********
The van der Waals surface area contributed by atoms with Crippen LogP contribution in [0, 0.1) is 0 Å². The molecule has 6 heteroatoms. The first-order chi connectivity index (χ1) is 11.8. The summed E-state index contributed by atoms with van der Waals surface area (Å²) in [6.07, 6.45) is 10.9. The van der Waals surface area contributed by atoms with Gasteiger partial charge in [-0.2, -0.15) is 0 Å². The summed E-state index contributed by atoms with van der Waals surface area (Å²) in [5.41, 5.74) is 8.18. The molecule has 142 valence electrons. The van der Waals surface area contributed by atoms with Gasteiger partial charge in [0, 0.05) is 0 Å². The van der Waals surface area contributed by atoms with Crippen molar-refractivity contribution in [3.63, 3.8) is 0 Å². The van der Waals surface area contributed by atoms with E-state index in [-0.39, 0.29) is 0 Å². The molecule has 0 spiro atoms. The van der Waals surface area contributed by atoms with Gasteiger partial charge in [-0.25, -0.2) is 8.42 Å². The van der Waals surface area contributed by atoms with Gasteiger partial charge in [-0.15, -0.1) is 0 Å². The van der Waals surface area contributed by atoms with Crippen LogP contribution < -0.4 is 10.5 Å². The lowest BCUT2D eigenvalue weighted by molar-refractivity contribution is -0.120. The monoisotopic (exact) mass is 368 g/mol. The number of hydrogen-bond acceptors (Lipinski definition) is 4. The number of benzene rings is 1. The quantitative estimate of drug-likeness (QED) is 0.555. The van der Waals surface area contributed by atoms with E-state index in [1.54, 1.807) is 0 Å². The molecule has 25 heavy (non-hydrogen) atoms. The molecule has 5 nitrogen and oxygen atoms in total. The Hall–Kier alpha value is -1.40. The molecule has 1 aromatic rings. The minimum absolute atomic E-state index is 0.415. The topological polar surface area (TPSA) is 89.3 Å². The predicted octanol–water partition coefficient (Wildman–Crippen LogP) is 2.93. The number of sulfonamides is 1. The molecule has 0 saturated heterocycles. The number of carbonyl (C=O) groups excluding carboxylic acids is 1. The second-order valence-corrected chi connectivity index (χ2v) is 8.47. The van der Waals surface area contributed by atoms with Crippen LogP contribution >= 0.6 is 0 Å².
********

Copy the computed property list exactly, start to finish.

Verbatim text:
The van der Waals surface area contributed by atoms with Crippen LogP contribution in [0, 0.1) is 0 Å². The molecule has 6 heteroatoms. The first-order chi connectivity index (χ1) is 11.8. The summed E-state index contributed by atoms with van der Waals surface area (Å²) in [6.07, 6.45) is 10.9. The van der Waals surface area contributed by atoms with Gasteiger partial charge in [-0.2, -0.15) is 0 Å². The summed E-state index contributed by atoms with van der Waals surface area (Å²) in [5.41, 5.74) is 8.18. The molecule has 142 valence electrons. The van der Waals surface area contributed by atoms with Gasteiger partial charge in [0, 0.05) is 0 Å². The van der Waals surface area contributed by atoms with Crippen molar-refractivity contribution in [3.63, 3.8) is 0 Å². The van der Waals surface area contributed by atoms with E-state index in [-0.39, 0.29) is 0 Å². The molecule has 0 spiro atoms. The van der Waals surface area contributed by atoms with Gasteiger partial charge in [-0.25, -0.2) is 8.42 Å². The van der Waals surface area contributed by atoms with Gasteiger partial charge in [-0.15, -0.1) is 0 Å². The van der Waals surface area contributed by atoms with Crippen LogP contribution < -0.4 is 10.5 Å². The lowest BCUT2D eigenvalue weighted by molar-refractivity contribution is -0.120. The monoisotopic (exact) mass is 368 g/mol. The number of hydrogen-bond acceptors (Lipinski definition) is 4. The number of benzene rings is 1. The quantitative estimate of drug-likeness (QED) is 0.555. The van der Waals surface area contributed by atoms with E-state index in [1.54, 1.807) is 0 Å². The molecule has 25 heavy (non-hydrogen) atoms. The molecule has 5 nitrogen and oxygen atoms in total. The Hall–Kier alpha value is -1.40. The molecule has 1 aromatic rings. The minimum absolute atomic E-state index is 0.415. The topological polar surface area (TPSA) is 89.3 Å². The predicted octanol–water partition coefficient (Wildman–Crippen LogP) is 2.93. The number of sulfonamides is 1. The molecule has 0 saturated heterocycles. The number of carbonyl (C=O) groups excluding carboxylic acids is 1. The second-order valence-corrected chi connectivity index (χ2v) is 8.47. The van der Waals surface area contributed by atoms with Crippen LogP contribution >= 0.6 is 0 Å².